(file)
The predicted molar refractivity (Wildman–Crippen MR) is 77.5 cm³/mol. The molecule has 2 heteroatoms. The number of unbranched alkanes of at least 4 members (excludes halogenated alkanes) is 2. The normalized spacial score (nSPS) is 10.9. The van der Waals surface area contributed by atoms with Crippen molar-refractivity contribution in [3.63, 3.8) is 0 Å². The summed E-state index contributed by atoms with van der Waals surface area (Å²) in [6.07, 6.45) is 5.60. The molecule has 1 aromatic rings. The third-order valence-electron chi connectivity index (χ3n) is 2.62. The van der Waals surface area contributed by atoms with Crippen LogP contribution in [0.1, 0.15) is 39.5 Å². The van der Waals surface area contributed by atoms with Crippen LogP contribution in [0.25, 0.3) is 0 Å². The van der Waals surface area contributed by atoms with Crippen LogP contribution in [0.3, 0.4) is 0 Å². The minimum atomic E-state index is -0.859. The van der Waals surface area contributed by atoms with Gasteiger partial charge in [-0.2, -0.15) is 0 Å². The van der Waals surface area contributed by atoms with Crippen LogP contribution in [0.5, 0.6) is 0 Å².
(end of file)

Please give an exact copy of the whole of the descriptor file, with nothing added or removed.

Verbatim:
The predicted molar refractivity (Wildman–Crippen MR) is 77.5 cm³/mol. The molecule has 2 heteroatoms. The number of unbranched alkanes of at least 4 members (excludes halogenated alkanes) is 2. The normalized spacial score (nSPS) is 10.9. The van der Waals surface area contributed by atoms with Crippen molar-refractivity contribution in [3.63, 3.8) is 0 Å². The summed E-state index contributed by atoms with van der Waals surface area (Å²) in [6.07, 6.45) is 5.60. The molecule has 1 aromatic rings. The third-order valence-electron chi connectivity index (χ3n) is 2.62. The van der Waals surface area contributed by atoms with Crippen LogP contribution in [0.1, 0.15) is 39.5 Å². The van der Waals surface area contributed by atoms with Crippen LogP contribution in [0.25, 0.3) is 0 Å². The van der Waals surface area contributed by atoms with Crippen LogP contribution in [0.3, 0.4) is 0 Å². The minimum atomic E-state index is -0.859. The van der Waals surface area contributed by atoms with Gasteiger partial charge in [-0.2, -0.15) is 0 Å². The van der Waals surface area contributed by atoms with Crippen LogP contribution in [0.5, 0.6) is 0 Å².